Has Benedict XVI embraced the environmentalist movement?
by Phil Lawler - Catholic World News
September 24, 2007 (CWNews.com) - Pope Benedict XVI (bio - news) cares about the environment. He sprinkles his public talks with calls for prudent stewardship of our natural resources.
Does that mean the Pope has embraced the environmentalist movement? Or that global warming will soon be the top issue on the Catholic agenda? Recent media reports have created that impression. But the evidence is mighty thin.
For several weeks journalists have been giving special prominence to any statement from the Pope touching on environmental concerns. One British newspaper went so far as to speak of an "environmental blitz at the Vatican." But a careful examination of the Pope’s public statements shows that the environmental message—while unmistakably an issue in the Pope’s mind—has never been on the top of his agenda.
Take, for example, his public audience last Sunday: September 16. Pope Benedict delivered a memorable talk at his Angelus audience, about how the power of God’s mercy can overcome all evil—even the evil of terrorism. Then, as is his custom, he followed that prepared talk with a series of quick points. Among those points, he remarked on the 20th anniversary of the Montreal Protocol, an international agreement called for restraints on the use of chlorofluorocarbons.
This was certainly not the main point of the Pope’s audience; he was running quickly through a "punch-list" of causes to be acknowledged. (His next paragraph was a welcoming message to a group of pilgrims from a parish in France.) Yet the International Herald Tribune made the Pope’s remarks on the Montreal Protocol—not his comments on terrorism—the lead item in their coverage of the audience.
In that story, the Tribune went on to tell readers that the Pope "has been on an eco-friendly campaign of late, presiding most recently over a pro-environment youth rally in the central Italian shrine town of Loreto."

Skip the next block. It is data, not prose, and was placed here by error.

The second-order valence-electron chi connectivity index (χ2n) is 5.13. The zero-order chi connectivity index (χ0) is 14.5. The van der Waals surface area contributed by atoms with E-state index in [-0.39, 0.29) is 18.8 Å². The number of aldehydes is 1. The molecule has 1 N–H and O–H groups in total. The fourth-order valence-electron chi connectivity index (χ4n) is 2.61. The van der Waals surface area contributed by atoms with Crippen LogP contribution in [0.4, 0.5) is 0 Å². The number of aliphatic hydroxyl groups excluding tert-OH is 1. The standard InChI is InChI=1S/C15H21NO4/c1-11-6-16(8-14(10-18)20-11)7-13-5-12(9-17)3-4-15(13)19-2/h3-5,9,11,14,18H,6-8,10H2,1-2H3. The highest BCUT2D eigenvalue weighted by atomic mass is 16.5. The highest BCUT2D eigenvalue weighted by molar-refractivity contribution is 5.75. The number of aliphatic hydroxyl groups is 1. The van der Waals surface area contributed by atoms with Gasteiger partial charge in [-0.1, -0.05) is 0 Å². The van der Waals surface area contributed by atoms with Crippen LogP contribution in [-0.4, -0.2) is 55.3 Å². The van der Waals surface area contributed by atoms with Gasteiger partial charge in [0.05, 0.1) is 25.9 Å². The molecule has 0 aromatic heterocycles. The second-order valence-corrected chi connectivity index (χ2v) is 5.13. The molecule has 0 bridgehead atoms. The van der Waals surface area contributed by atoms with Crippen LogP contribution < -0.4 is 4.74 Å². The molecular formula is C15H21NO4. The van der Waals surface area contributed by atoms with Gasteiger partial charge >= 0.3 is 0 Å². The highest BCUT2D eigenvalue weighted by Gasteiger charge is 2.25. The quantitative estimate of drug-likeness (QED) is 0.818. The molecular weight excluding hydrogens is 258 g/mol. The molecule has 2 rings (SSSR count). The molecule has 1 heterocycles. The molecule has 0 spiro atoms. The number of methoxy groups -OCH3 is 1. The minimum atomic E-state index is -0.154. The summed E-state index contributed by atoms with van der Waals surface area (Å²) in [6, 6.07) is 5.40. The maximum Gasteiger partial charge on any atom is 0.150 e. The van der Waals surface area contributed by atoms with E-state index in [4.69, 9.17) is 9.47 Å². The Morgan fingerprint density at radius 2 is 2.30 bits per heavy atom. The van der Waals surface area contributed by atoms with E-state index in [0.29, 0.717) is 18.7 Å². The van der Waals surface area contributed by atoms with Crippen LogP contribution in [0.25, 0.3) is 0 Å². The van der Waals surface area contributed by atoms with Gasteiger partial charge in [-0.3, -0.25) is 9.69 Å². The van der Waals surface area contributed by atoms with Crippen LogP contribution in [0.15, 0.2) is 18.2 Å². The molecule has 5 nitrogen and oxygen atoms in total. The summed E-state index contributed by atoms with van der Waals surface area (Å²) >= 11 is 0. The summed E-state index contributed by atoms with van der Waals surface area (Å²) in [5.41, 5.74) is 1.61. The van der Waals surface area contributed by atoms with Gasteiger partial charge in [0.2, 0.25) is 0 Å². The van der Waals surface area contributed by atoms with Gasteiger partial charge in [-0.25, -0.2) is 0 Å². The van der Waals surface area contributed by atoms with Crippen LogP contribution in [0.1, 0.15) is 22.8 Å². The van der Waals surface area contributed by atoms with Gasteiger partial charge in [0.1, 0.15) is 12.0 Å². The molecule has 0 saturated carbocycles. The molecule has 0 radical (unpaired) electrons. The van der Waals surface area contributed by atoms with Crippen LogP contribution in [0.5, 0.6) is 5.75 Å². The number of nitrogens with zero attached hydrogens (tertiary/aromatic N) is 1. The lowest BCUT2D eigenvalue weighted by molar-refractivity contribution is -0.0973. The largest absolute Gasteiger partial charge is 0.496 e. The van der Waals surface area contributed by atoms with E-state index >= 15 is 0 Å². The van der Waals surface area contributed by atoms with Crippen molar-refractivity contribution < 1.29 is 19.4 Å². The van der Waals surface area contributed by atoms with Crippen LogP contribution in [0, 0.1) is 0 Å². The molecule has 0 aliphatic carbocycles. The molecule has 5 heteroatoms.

OK, let’s take a look at that rally in Loreto. First, it was not an environment rally; it was an event dedicated to youth evangelization. And the Pope’s address to the 500,000 Italian youngsters who gathered in Loreto was not dedicated to environmental themes; he exhorted them to cultivate the virtue of humility, and "swim against the tide" of a culture based on materialism.
Yes, the Pope did indeed mention the environment in his speech at Loreto. It was only a brief mention: one paragraph in a lengthy address. But that was the one paragraph the media chose to emphasize.
So who is it, exactly, who’s conducting an "environmental blitz?"
Last week the Baltimore Sun joined in the chorus, welcoming the Pope’s focus on ecological concerns. Taking it for granted that the Pope is a convert to the "green" cause, the Sun editorial argued:
Pope Benedict’s message is most welcome because it will likely require the zeal of a missionary to persuade individuals, businesses and governments to make the sacrifices necessary to reverse practices that may soon cause more damage to the earth than can ever be repaired.
But even while saluting the Pope for his new emphasis (real or imagined) on preserving earth’s resources, the Sun lamented, with a shake of its editorial head, that "the Pontiff has bought into the ‘carbon neutral’ gimmick." Let’s take a look at that patronizing claim, too.
Back in July, the Pontifical Council for Culture issued a bizarre statement announcing that a for-profit firm had agreed to plant enough trees in a Hungarian forest to offset the Vatican’s CO2 emissions. Thus the Vatican would become the world’s first "carbon-neutral" state. As for the firm, which was touting the project as a donation to the Holy See, the New York Times, in a perceptive analysis of the odd partnership, remarked that the firm’s donation brought it "the Vatican’s seal of approval and free publicity for its first project."